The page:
RAF (Recruits)

Andrew Rosindell: To ask the Secretary of State for Defence how many recruits to the Royal Air Force there were in each of the last eight years; and how many he expects there to be in the next two years. [27619]

Mr. Touhig: For information relating to the last eight years I refer the hon. Member to the answer I gave to him on 10 November 2005, Official Report, column 709W.

The current forecasts for the next two years are:
Financial yearOfficersOther ranksRAF total

1. Figures are for UK Regular forces and therefore exclude Full Time Reserve Service Personnel and mobilised reservists.
2. Figures include intake from civil life and those already within the armed forces.

These forecasts are subject to change.

RAF Bases (Ministerial Visits)

Andrew Rosindell: To ask the Secretary of State for Defence how many Royal Air Force bases Ministers have visited in the last 12 months. [27617]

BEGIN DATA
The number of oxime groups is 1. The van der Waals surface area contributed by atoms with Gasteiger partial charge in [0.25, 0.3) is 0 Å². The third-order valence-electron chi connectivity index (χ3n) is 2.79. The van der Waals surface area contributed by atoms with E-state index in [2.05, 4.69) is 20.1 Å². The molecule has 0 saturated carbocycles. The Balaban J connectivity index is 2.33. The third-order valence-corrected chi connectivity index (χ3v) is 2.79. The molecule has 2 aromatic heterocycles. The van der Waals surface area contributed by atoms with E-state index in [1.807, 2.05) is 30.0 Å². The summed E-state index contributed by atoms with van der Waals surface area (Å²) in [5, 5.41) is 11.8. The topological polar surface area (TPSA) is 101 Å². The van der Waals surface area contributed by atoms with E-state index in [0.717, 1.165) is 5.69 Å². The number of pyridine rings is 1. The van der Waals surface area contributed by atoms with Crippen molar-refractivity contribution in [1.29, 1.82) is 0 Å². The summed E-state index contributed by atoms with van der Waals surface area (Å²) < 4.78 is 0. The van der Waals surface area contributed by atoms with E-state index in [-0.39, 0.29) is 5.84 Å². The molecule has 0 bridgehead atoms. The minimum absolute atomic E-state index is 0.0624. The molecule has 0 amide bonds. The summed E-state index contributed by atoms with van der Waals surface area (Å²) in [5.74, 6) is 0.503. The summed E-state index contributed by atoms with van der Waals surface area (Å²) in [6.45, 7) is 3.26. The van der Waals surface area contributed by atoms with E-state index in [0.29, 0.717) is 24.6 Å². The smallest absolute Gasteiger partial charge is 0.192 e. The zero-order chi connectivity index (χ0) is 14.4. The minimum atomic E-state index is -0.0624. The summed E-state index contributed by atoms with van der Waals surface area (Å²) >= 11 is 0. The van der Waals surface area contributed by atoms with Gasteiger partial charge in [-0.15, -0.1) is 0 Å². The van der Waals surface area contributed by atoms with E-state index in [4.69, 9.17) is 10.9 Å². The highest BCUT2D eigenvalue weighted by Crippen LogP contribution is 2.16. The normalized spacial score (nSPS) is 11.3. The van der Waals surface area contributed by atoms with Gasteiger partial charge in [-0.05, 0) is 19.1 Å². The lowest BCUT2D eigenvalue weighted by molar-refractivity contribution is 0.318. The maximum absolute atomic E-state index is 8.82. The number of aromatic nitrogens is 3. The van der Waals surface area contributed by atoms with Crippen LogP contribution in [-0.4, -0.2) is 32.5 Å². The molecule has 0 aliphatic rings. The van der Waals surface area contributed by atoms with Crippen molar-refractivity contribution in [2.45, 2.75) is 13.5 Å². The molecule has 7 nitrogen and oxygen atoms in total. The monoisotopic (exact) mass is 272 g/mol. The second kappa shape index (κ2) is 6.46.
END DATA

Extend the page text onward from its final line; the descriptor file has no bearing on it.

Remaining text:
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Mr. Touhig: Defence Ministers have visited 14 Royal Air Force stations in the last 12 months.

Random Drug Testing

Mr. Hancock: To ask the Secretary of State for Defence what criteria are used in selecting departmental establishments for random drug testing. [27652]

Mr. Touhig: All service personnel are liable to compulsory drug testing and selection for testing of military units is carried out randomly. The Royal Navy tests all ships, establishments and Royal Marine units over a two year cycle; the priority for the Army is operational units which are liable for deployment to operational theatres; the RAF tests each of its large units at least twice per annum.

Royal Navy